Every now and then, a company that's enjoying good earnings growth and an upward-trending stock price will get knocked from its high horse. Sometimes, the fall is sudden. Other times, it occurs gradually. But it still happens.

Let's look at five health-care and pharmaceutical stocks that have been the unfortunate recipients of such a downturn. The big question for these stocks is whether the events that made them stumble have created a bargain, or whether they could end up hurting shareholders.

Fools should keep in mind that each of the stocks have the following characteristics in common:

  • A three-year compound annual earnings-per-share growth rate of at least 10%.
  • A market cap of $5 billion or less.
  • A discount to the stock's 52-week high of at least 20%.


Discount to 52-Week High

Market Cap (in Billions)

EPS Growth*

CAPS Rating (Out of 5)

Why It's Down

WellCare Health Plans (NYSE:WCG)





Ongoing federal and state investigations.

Advanced Medical Optics (NYSE:EYE)





Product recall.






Sales growth occasionally below Wall Street's expectations.

Sciele Pharma (NASDAQ:SCRX)





FDA delays its decision on a drug candidate.






FTC investigation.

Data from Motley Fool CAPS and Capital IQ, a division of Standard & Poor's.
*Figures represent three-year compound annual growth rate of EPS, excluding extras, through December 2006, except for Sciele, whose figures represent five-year EPS because of negative EPS three years ago.

Bargains or busts?
Nutritional-supplements maker NBTY has been a victim of great expectations more than anything else. Because the company had reported monthly sales results and preliminary quarterly results on separate occasions, thus requiring Wall Street to lower its expectations for the company's revenue growth, the stock had been beaten down since the spring. But yesterday, NBTY reported fiscal fourth-quarter adjusted EPS that came in almost 30% above the company's year-ago earnings, while revenue rose a healthy but unimpressive 6%. These trends are both positive signals for shareholders and make the stock a bargain at its current price. NBTY is headed in a positive direction, and expectations now stand at more reasonable levels than back in the spring.

Meanwhile, in May, much to the delight of competitors such as Alcon (NYSE:ACL) and Cooper (NYSE:COO), Advanced Medical Optics issued a voluntary recall of its Complete Moisture Plus Multipurpose solution. The fallout was still evident in the company's third-quarter earnings report, which came out last month. On a year-over-year basis, revenue rose by 6%, but it would have been up closer to 18% if not for the recall. This stock now looks like a good deal. The company took one for the team on the recall and with recent acquisition charges, but it should be set to rebound in its ensuing quarters.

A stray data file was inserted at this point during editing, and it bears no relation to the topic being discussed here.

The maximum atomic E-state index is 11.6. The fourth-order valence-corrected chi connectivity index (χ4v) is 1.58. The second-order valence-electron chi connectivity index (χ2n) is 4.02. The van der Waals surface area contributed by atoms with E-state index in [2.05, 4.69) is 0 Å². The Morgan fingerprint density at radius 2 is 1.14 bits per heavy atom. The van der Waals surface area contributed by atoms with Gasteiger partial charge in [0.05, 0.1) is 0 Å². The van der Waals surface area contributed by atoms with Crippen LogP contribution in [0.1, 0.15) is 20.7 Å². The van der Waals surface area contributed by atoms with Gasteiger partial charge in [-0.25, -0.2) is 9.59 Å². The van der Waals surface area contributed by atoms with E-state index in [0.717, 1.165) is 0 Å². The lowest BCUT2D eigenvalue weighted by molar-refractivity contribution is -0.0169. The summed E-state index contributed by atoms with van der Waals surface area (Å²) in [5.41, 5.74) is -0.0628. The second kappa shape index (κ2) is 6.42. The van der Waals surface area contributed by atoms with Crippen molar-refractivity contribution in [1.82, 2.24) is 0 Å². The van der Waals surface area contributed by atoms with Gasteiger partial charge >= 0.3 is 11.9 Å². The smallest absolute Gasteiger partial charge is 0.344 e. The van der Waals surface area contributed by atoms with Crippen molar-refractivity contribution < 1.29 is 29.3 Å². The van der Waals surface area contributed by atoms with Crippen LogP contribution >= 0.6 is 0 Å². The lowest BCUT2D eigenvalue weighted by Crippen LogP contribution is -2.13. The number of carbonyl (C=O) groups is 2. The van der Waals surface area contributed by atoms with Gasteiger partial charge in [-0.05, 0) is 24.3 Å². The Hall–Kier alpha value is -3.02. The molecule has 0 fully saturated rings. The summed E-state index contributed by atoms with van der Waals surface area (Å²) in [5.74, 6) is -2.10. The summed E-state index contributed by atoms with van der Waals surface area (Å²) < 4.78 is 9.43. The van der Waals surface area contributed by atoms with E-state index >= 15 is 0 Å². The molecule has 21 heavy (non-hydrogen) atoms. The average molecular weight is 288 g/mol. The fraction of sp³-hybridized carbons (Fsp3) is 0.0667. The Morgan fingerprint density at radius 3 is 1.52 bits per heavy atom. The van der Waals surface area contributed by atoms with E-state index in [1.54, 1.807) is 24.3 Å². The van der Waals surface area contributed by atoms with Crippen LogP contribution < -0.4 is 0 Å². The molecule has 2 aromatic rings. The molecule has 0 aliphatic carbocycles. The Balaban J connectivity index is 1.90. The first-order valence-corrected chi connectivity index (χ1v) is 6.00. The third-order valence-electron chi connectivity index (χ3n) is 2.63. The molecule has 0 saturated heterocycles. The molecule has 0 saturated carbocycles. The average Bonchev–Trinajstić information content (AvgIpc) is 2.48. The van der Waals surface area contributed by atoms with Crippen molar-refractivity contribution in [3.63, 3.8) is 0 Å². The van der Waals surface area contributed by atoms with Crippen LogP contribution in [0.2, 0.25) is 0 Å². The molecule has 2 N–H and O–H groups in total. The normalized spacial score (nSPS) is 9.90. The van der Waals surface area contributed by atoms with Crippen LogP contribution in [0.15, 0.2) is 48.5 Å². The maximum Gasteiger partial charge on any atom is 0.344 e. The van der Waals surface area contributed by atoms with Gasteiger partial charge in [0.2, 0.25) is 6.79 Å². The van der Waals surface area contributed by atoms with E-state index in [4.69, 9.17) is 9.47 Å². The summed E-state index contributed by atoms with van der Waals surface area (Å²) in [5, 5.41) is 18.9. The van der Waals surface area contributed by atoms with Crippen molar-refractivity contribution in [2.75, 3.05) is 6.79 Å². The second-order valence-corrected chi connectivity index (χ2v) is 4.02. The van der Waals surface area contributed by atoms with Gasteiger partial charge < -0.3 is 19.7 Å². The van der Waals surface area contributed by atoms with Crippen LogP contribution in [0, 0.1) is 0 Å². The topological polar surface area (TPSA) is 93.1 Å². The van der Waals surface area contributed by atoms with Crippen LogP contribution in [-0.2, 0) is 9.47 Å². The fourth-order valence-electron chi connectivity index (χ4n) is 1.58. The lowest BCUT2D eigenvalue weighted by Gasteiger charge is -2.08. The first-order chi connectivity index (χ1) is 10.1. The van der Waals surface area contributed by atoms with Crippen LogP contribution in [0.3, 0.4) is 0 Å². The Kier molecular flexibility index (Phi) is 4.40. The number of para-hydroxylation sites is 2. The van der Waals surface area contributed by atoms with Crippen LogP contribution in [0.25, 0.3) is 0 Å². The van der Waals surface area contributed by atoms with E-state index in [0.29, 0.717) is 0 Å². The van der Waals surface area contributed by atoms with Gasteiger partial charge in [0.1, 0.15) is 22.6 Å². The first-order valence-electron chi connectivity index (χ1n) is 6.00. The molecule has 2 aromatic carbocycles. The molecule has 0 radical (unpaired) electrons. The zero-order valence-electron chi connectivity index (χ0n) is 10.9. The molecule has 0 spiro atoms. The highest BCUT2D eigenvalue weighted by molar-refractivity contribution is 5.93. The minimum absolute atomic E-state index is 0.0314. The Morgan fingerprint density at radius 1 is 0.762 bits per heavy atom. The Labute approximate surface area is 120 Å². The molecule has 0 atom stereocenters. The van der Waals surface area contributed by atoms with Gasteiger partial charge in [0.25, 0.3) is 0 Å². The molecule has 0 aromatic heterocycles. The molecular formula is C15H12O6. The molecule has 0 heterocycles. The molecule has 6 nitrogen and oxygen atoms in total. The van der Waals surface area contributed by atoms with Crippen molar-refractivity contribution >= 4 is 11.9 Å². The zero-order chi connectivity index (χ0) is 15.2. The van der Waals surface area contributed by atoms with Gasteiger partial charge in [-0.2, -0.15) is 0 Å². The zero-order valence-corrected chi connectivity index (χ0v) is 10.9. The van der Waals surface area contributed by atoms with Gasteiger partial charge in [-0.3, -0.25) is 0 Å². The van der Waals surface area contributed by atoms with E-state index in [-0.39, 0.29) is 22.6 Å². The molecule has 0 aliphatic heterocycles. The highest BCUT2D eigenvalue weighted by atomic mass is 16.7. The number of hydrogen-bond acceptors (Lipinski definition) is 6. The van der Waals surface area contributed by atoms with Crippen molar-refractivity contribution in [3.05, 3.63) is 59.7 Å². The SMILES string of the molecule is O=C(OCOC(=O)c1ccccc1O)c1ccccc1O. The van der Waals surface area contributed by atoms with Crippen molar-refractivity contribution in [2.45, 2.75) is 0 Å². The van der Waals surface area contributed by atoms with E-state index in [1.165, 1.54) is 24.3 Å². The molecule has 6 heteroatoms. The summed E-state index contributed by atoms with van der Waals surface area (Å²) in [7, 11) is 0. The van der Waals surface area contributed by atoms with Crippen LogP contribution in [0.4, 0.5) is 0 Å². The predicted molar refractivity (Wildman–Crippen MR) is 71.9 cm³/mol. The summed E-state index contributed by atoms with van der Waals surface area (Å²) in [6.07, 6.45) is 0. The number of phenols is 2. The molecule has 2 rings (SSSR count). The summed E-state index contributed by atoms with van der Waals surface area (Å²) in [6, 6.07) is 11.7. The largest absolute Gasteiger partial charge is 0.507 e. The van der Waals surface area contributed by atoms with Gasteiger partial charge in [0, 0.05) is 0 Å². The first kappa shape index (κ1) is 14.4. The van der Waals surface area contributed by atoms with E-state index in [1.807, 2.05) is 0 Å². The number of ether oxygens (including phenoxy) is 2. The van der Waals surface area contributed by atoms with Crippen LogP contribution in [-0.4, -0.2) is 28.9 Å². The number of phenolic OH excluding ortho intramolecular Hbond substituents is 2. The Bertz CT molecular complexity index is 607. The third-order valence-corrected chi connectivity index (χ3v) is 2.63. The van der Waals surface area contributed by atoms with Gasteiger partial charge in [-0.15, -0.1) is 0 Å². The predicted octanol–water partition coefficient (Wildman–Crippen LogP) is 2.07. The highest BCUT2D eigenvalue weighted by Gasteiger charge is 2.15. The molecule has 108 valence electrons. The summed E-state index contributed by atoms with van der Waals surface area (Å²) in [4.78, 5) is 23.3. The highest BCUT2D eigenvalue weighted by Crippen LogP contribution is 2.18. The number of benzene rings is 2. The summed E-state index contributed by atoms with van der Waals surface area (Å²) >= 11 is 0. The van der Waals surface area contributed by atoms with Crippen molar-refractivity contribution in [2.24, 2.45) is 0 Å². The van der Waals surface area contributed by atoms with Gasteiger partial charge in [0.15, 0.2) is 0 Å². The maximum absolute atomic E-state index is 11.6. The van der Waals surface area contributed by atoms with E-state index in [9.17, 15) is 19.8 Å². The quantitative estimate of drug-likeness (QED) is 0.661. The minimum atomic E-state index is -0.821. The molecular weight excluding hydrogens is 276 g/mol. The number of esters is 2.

Then we have Sciele Pharma, whose shares took a hit on Monday, when the FDA pushed back the PDUFA decision date on Sular, a drug that combats high blood pressure. Although this is indeed a setback, the market's knee-jerk reaction to what will be a two-month delay now makes the stock a bargain. Consider, on the upside, that Sciele recently reported year-over-year EPS growth of 12% on a 33% spike in revenue and also has five other drug candidates in phase 3 clinical trials, as well as an additional candidate currently undergoing FDA review for approval.  

Immucor and WellCare are in more dicey situations than the three companies we've already discussed. Although Immucor has been posting impressive earnings growth, October was a rough month for its shareholders. That's when the Federal Trade Commission told the company it was being investigated regarding three of its previous acquisitions. Possible antitrust-law violations or unfair pricing practices may have surfaced from those transactions, the FTC said. So Immucor is a bust in the short term, but it has operations in place that should allow it to recover in the long run.   

The situation at WellCare is quite a bit more dire than Immucor's. The company just reported impressive top- and bottom-line growth for its third quarter, but the mysterious ongoing investigations by federal and state agencies have left investors holding the bag, to the tune of a 70% drop in the stock price since the probe came to light. Even if the company is found innocent of any wrongdoing, the damage has already been done from a PR standpoint. Prospective new clients will likely think twice before inking a deal with the company. Caveat emptor on this one.

So there you have it. In this group of five stocks, we have a few genuine values, and a few that are best avoided. As always, invest carefully.

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Fool contributor Billy Fisher does not own shares of any of the companies mentioned. The Fool has a disclosure policy.